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Note: this isn't a HW question. I'm doing problems from the book "Invitation to Discrete Mathematics- Jirí Matousek, Jaroslav Nesetril"

The following is the question:

enter image description here

I tried by contradiction but couldn't make any progress.

Any help is highly appreciated.

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  • $\begingroup$ What definition do you use for relation? $\endgroup$
    – Joe
    Sep 16, 2019 at 9:34
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    $\begingroup$ I didn't get your question @Joe $\endgroup$ Sep 16, 2019 at 10:05
  • $\begingroup$ I was going to see if you said, “A subset of $X \times X$”, then ask you how many subsets there are, but @Berci gave you the answer. $\endgroup$
    – Joe
    Sep 16, 2019 at 11:25
  • $\begingroup$ @Joe thought you needed some clarification $\endgroup$ Sep 16, 2019 at 12:42
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    $\begingroup$ Note: This is still a homework question, even if you set it for yourself. As such, it is still preferred that you show what you have tried so we might see where you are actually having trouble. $\endgroup$ Sep 17, 2019 at 23:28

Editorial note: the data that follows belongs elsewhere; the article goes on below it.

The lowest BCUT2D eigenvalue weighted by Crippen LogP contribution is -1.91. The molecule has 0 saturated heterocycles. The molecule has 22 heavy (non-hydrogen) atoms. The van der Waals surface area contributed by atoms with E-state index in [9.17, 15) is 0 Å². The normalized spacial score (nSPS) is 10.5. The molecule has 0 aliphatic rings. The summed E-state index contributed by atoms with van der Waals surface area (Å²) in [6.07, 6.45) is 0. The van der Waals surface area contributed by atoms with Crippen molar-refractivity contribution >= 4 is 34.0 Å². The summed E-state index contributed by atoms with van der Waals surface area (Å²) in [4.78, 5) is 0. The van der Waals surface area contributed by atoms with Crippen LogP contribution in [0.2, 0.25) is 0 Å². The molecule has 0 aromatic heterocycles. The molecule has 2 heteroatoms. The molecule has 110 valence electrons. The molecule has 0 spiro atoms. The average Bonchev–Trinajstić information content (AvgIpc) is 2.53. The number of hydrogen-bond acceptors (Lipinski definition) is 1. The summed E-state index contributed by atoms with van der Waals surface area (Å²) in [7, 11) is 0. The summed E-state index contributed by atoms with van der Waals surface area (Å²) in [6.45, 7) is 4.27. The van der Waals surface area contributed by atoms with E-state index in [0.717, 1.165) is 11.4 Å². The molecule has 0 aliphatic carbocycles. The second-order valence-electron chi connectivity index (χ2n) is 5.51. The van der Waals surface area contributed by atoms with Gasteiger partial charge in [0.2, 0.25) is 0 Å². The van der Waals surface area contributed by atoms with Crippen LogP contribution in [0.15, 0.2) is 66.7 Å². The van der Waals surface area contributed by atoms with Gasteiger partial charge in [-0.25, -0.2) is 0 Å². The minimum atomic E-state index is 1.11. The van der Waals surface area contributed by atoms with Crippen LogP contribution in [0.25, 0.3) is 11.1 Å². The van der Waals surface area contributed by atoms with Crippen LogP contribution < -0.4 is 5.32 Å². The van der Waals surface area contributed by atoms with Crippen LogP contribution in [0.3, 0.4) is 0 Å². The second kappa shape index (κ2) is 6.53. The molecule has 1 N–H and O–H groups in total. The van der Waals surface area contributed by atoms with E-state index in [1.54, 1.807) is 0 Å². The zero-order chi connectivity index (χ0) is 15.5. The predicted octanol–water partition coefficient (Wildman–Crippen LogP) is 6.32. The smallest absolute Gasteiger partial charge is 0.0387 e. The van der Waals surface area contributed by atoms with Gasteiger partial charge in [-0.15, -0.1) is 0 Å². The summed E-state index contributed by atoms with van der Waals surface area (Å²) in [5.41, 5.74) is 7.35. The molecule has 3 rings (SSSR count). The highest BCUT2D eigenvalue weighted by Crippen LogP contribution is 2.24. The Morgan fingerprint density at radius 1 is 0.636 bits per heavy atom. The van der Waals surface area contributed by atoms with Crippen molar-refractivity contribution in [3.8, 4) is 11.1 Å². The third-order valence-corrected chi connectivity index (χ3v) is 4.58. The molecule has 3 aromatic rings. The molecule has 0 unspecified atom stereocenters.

1 Answer 1

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Since $X$ is finite, so is the set of its possible relations, $P(X\times X)$ (with cardinality $2^{|X|^2}=:N$), so any sequence of at least $N+1$ relations over $X$ must contain a repetition.
So does in particular the infinite sequence $R, R^2, R^3, \dots$.

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  • $\begingroup$ Thanks, could you elaborate: "so any sequence of at least 𝑁+1 relations over 𝑋 must contain a repetition." $\endgroup$ Sep 16, 2019 at 11:21
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    $\begingroup$ Elaboration: Pidge-on-hole principle $\endgroup$
    – Berci
    Sep 16, 2019 at 15:12
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    $\begingroup$ it's actually typed pigeonhole principle @Berci $\endgroup$
    – user645636
    Sep 17, 2019 at 14:40
  • $\begingroup$ @Berci what do you mean by any sequence of N+1 relations? $\endgroup$ Oct 19, 2019 at 16:19

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